physicians or on behalf of other physicians within the
Methodist System for all patients referred to those
physicians by Drs. Rubin and Septimus. The order directs that
"[t]he [e]xpert's costs shall be borne by"
relators filed their petition for writ of mandamus on March
14, 2018, we asked Associates to file a response and stayed
the March 8 order.
obtain mandamus relief, a relator generally must show both
that the trial court clearly abused its discretion and that
relator has no adequate remedy by appeal. In re
Prudential Ins. Co., 148 S.W.3d 124, 135-36 (Tex. 2004)
(orig. proceeding). A trial court clearly abuses its
discretion if it reaches a decision so arbitrary and
unreasonable as to amount to a clear and prejudicial error of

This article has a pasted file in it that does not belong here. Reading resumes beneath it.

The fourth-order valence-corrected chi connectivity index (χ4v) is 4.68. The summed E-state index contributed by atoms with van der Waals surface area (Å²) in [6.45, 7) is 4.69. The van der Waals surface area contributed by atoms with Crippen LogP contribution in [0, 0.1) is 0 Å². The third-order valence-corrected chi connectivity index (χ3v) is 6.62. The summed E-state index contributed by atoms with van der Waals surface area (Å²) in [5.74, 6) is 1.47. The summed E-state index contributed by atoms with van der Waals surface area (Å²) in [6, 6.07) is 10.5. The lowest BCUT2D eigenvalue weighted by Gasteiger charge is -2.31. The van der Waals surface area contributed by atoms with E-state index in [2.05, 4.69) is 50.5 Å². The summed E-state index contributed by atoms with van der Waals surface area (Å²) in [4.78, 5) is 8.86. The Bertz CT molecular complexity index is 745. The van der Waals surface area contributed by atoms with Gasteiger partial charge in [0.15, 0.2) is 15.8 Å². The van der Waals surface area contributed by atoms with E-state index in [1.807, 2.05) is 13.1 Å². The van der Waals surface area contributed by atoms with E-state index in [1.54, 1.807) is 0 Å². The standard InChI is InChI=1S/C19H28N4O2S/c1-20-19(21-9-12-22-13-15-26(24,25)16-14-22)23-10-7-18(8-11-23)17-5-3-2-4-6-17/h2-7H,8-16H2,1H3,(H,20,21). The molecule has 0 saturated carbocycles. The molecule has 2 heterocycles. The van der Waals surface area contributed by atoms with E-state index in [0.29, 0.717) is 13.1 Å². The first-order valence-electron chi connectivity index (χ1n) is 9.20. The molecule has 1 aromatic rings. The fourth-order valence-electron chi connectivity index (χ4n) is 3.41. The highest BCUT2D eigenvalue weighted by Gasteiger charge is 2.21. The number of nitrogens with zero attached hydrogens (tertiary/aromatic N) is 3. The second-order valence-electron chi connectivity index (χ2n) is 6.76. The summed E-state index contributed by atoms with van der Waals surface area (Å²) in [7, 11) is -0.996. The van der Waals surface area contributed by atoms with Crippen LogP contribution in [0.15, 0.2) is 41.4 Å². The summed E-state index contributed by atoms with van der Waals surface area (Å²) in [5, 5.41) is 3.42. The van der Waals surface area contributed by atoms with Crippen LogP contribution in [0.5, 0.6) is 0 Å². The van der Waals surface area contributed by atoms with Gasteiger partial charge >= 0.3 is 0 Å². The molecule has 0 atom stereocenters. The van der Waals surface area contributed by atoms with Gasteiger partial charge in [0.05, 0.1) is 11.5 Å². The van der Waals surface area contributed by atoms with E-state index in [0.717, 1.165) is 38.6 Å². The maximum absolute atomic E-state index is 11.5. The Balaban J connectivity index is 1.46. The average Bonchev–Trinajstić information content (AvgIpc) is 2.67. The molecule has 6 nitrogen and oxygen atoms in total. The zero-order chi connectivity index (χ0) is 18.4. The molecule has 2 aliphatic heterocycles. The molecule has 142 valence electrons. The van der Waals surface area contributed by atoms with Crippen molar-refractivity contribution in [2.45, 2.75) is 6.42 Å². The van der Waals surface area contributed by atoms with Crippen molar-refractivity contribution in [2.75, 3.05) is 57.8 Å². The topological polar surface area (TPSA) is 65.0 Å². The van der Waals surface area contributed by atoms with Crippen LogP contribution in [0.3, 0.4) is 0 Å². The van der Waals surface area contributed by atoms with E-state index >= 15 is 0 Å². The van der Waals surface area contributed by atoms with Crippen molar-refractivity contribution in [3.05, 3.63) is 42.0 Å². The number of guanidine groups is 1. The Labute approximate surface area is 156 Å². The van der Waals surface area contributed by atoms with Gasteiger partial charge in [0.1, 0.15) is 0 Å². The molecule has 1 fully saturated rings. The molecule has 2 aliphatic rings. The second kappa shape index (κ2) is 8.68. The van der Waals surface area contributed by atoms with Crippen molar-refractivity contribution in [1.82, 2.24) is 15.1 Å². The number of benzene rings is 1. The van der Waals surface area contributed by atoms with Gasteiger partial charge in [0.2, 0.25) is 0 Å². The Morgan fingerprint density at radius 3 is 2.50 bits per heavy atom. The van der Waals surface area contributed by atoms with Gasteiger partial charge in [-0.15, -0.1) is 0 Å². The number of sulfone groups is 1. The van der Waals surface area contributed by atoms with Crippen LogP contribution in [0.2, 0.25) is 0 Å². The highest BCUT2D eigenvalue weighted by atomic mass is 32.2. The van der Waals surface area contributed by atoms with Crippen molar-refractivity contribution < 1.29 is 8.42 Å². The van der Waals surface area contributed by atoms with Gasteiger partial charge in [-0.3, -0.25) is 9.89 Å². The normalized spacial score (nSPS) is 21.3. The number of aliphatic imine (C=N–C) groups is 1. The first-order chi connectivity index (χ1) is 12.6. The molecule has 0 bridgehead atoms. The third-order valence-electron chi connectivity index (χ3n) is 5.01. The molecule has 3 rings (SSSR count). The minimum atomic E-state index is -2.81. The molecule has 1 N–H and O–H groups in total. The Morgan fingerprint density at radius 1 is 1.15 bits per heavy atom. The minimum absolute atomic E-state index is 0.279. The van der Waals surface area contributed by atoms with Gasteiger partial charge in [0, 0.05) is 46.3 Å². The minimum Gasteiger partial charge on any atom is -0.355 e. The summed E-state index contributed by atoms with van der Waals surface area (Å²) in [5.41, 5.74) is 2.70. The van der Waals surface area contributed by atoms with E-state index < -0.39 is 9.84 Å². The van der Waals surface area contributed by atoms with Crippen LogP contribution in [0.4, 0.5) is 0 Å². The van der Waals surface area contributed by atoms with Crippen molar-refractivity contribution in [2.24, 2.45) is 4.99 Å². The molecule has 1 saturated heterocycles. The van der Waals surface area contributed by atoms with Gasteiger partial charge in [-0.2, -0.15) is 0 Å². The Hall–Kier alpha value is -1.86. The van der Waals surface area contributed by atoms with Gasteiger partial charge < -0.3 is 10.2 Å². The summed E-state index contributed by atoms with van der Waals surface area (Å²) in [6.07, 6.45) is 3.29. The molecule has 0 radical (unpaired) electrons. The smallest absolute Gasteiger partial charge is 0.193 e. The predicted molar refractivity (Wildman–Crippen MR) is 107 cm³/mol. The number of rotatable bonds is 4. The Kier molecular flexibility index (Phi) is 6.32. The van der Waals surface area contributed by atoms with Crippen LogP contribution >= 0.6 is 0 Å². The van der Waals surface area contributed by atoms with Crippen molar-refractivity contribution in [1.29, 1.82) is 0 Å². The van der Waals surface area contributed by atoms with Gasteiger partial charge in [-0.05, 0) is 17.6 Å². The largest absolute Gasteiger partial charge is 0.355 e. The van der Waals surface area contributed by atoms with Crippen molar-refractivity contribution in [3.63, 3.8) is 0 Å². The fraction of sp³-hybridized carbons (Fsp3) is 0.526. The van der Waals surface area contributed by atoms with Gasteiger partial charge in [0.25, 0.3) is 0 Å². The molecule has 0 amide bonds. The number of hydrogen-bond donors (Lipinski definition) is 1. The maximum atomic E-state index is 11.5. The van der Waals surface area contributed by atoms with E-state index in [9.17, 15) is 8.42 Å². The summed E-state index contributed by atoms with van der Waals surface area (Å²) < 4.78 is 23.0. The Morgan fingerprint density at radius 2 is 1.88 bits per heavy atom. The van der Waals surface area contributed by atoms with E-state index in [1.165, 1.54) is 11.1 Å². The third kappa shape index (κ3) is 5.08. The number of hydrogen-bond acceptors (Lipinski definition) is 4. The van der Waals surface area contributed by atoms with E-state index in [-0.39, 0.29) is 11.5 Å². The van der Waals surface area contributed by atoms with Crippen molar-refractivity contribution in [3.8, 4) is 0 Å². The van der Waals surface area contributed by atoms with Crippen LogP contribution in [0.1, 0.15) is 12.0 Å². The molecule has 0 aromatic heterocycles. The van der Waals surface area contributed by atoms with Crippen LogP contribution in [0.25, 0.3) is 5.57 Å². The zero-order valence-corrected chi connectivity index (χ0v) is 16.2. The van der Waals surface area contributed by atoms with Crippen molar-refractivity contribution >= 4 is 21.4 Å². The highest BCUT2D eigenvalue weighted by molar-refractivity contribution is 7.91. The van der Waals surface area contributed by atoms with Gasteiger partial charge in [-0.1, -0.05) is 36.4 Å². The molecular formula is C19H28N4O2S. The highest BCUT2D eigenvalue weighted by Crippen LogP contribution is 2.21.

law or if it clearly fails to analyze the law correctly or
apply the law correctly to the facts. In re Cerberus
Capital Mgmt., L.P., 164 S.W.3d 379, 382 (Tex. 2005)
(orig. proceeding) (per curiam). The appellate court reviews
the trial court's application of the law de novo. See
Walker v. Packer, 827 S.W.2d 833, 840 (Tex. 1992) (orig.
proceeding). The relator must establish that the trial court
could reasonably have reached only one conclusion.
Id. at 840.
discovery order that compels production beyond the rules of
procedure is an abuse of discretion for which mandamus is the
proper remedy." In re Nat 'l Lloyds Ins.
Co.,507 S.W.3d 219, 223 (Tex. 2016) (orig. proceeding)
(per curiam). "Mandamus relief is available when a trial
court compels production of electronic data and information
beyond the permissible bounds of discovery." In re
Pinnacle Eng'g, Inc.,405 S.W.3d 835, 847 (Tex.
App.-Houston [1st Dist.] 2013, orig. proceeding) (citing
In re Weekley Homes, 295 S.W.3d at 322). The harm
that a party will suffer from being required to relinquish
control of its data for forensic inspection, and the harm
that might result from revealing ...